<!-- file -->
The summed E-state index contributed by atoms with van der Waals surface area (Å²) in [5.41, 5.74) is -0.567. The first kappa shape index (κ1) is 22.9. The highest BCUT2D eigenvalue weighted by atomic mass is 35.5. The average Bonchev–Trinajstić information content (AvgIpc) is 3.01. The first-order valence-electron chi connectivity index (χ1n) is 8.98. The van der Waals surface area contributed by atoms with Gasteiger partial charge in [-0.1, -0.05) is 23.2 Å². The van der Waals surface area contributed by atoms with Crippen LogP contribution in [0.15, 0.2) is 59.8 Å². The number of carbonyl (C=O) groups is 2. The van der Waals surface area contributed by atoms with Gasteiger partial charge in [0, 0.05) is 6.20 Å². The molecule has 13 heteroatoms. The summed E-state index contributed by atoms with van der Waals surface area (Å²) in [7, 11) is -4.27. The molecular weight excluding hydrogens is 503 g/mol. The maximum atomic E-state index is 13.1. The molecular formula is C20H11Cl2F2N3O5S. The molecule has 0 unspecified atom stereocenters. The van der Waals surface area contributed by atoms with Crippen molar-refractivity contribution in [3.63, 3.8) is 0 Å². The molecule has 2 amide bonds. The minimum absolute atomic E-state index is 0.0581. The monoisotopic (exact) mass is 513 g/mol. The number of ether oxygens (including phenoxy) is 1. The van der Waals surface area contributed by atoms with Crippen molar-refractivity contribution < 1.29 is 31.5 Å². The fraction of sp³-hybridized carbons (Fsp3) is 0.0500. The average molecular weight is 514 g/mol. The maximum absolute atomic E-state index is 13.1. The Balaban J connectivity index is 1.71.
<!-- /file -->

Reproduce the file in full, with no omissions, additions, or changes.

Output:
The summed E-state index contributed by atoms with van der Waals surface area (Å²) in [5.41, 5.74) is -0.567. The first kappa shape index (κ1) is 22.9. The highest BCUT2D eigenvalue weighted by atomic mass is 35.5. The average Bonchev–Trinajstić information content (AvgIpc) is 3.01. The first-order valence-electron chi connectivity index (χ1n) is 8.98. The van der Waals surface area contributed by atoms with Gasteiger partial charge in [-0.1, -0.05) is 23.2 Å². The van der Waals surface area contributed by atoms with Crippen LogP contribution in [0.15, 0.2) is 59.8 Å². The number of carbonyl (C=O) groups is 2. The van der Waals surface area contributed by atoms with Gasteiger partial charge in [0, 0.05) is 6.20 Å². The molecule has 13 heteroatoms. The summed E-state index contributed by atoms with van der Waals surface area (Å²) in [7, 11) is -4.27. The molecular weight excluding hydrogens is 503 g/mol. The maximum atomic E-state index is 13.1. The molecular formula is C20H11Cl2F2N3O5S. The molecule has 0 unspecified atom stereocenters. The van der Waals surface area contributed by atoms with Crippen molar-refractivity contribution in [3.63, 3.8) is 0 Å². The molecule has 2 amide bonds. The minimum absolute atomic E-state index is 0.0581. The monoisotopic (exact) mass is 513 g/mol. The number of ether oxygens (including phenoxy) is 1. The van der Waals surface area contributed by atoms with Crippen molar-refractivity contribution < 1.29 is 31.5 Å². The fraction of sp³-hybridized carbons (Fsp3) is 0.0500. The average molecular weight is 514 g/mol. The maximum absolute atomic E-state index is 13.1. The Balaban J connectivity index is 1.71.